Tuesday, January 31, 2017

All In A Name

Is Amherst a Sanctuary City?  Well, err, sort of, kinda, maybe ...  Depends who you ask.

If you ask Town Manager Paul Bockelman, as the Finance Committee did recently, he would say "No"; but, it's "complicated."

But if you ask Select Board Chair Alisa Brewer she would seem to indicate that we are but would avoid an outright yes or no answer.

Either way a Town Meeting petition is now circulating to officially designate Amherst a "Sanctuary City" or town or community or whatever the case may be.  Amherst also now shows up on internet articles as being a Sanctuary City,

Certainly the Town Meeting resolution passed in 2012 contains all the sentiments of a Sanctuary City but never actually strings together those two words.

 Click to enlarge/read

So if President Trump's executive order to cut off federal funding to Sanctuary cities and towns really gets enforced how much will it cost Amherst?

Town Manager Bockelman told the Finance Committee we currently get about $200,000 from Department of Justice Grants to APD for sexual violence and alcohol education programs.

 Town Manager Paul Bockelman (left) at 1/26 Finance Committee meeting

But APD has a pretty astute grant writer and they have received a number of federal grants over the past few years. 

And Amherst also gets upwards of $850,000 in Community Development  Block Grants, which is federal money distributed by the state.

So I would not go poking the bear so to speak with an in your face Town Meeting warrant article directed at President Trump.  This being Amherst we are already probably on his radar, if only for the recent embarrassing flag incident at Hampshire College.  

Anti Trump pro Muslim Rally Amherst Town Common 1/19

Fork In The Road

Vote was 123 yes, 92 no, 9 abstain (224 present)

Yogi Berra had the right idea although he could have been a tad more specific about which path to choose.  Perhaps he was suggesting how important experience and instinct are when making decisions, like that famous Supreme Court justice line about knowing porn when he sees it.

For Amherst Town Meeting last night the same path was chosen for a second time even though sternly forewarned it's a dangerous road.

In spite of unanimous approval of the Select Board, School Committee, Finance Committee (with one abstention) and a slew of vocal supporters the $67.2 million Mega School project failed to garner the two thirds votes necessary to pass a bond issue.

 Supporters rally at entry to Middle School last night

Perhaps the most devastating testimony came from member Russ Vernon Jones a retired long time Principal of Fort River School, which these days some folks try to portray as health hazard:

"The education plan (2-6) does not match what works best.  Grade configuration is BIG mistake.  Neighborhood schools build community.  This will dismantle K-6 for many years to come.  Of course teachers want a new school!  But previously they opposed it when other opportunities were available."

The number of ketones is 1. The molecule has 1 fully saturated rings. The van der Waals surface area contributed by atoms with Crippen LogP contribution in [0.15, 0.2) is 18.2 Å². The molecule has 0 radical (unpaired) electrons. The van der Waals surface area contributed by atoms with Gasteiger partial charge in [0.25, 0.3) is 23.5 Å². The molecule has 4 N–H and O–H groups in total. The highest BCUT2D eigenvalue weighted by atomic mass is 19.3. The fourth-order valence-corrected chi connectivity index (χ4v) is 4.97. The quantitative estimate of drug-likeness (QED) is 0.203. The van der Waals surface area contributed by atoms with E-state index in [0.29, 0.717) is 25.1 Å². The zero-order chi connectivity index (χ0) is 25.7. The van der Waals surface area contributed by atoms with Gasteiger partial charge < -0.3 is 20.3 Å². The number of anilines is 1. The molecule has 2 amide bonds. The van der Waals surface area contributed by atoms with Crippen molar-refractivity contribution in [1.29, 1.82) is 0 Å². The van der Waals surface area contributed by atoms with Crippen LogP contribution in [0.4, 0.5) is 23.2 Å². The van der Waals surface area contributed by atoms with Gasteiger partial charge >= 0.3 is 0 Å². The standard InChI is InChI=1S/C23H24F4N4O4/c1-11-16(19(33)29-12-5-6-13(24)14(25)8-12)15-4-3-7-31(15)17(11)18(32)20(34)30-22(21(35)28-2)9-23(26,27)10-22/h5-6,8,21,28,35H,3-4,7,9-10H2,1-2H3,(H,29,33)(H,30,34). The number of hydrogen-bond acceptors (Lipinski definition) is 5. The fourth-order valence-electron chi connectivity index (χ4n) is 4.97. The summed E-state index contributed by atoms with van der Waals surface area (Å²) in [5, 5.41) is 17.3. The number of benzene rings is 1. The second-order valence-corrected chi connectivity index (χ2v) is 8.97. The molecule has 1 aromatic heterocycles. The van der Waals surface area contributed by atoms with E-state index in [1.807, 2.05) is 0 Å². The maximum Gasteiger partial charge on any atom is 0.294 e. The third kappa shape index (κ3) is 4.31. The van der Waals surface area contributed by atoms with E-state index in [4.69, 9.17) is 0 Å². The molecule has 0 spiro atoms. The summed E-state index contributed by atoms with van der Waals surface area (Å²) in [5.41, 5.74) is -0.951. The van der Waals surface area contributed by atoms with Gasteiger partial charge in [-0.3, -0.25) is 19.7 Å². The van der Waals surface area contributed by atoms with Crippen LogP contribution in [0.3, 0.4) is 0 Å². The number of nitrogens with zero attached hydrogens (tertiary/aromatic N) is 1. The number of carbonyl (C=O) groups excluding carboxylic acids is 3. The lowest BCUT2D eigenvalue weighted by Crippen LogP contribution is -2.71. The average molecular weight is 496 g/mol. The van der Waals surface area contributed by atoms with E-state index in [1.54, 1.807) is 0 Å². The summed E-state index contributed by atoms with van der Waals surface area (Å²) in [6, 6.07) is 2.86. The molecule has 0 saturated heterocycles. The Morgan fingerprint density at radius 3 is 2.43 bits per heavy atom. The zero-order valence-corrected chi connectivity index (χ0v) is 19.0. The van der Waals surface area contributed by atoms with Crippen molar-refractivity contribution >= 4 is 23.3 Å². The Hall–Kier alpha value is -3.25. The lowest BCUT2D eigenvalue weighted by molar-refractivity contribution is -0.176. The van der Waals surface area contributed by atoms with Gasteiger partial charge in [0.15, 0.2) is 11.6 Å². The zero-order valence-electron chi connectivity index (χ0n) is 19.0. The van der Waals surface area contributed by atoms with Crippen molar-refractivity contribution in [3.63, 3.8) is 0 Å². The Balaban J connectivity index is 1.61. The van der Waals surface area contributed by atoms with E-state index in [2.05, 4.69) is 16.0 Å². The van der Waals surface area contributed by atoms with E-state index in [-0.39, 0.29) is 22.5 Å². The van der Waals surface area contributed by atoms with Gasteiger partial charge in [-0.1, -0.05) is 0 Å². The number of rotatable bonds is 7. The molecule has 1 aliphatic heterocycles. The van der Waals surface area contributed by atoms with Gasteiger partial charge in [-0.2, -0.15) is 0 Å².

And Maria Kopicki was her usual professorially articulate self, presenting persuasive statistics showing the wait for state funds on a new plan is not necessarily a generation away.

But the sooner Mega School supporters accept defeat and withdraw this project from the MSBA pipeline the sooner we can get started on a new and improved project that will attract widespread support.

A much needed step to make Amherst great again.

 Focus may shift from Wildwood (bottom) to Fort River School (top)

(And with the new 100 year flood plain maps, which FEMA may approve in the next two years, showing dramatic reduction in the overlay around Fort River that school site could get more buildable, although it would require Town Meeting removing it from Flood Prone Conservancy overlay.)  

Click to enlarge/read

Monday, January 30, 2017

On A Wing & A Prayer

 Rolling Green fatal fire (photo by Stephanie Jernigan

If a terrorist bomb detonates in downtown Amherst during peak traffic period you would expect AFD to require nine or more mutual aid ambulance runs from surrounding professional departments over a four hour period.

In fact these days all professional departments practice for those unthinkable Mass Causality Incidents.

But when a routine late Saturday night into early Sunday morning this early in the semester requires nine mutual aid ambulances (mostly for intoxicated college age youth at UMass) something is dramatically wrong.

And the thought that keeps Chief Nelson awake at night is what happens if a major structure fire occurs in the middle of that EMS mayhem, such as we saw a few years ago at Rolling Green that left one UMass student dead?

   AFD Swamped by Larry Kelley on Scribd

Holyoke has come under fire for having one engine on brown out that could have been helpful in that fatal fire on New Year's Day.

But the staffing shortage at AFD is almost like an everyday brownout since Engines or ambulances can't drive themselves.

Yes the UMass funded "impact shift" with four extra firefighters was not on duty because officials felt it too early in the semester to be necessary.

 But even with two extra potential ambulances Mutual Aid would still have been required during that troubling four hour period.

You have to wonder how Northampton is going to feel when they send all their available ambulances to Amherst and one of their own citizens suddenly needs medical assistance?

Replacing Maria

Maria Geryk at 3/31 Finance Committee meeting with Mike Morris, Sean Mangano

The search to replace former school Superintendent Maria Geryk is off to an inauspicious start.  The survey of qualities folks wish to see in her replacement has not gotten very wide circulation.  And as surveys go that's not a great thing.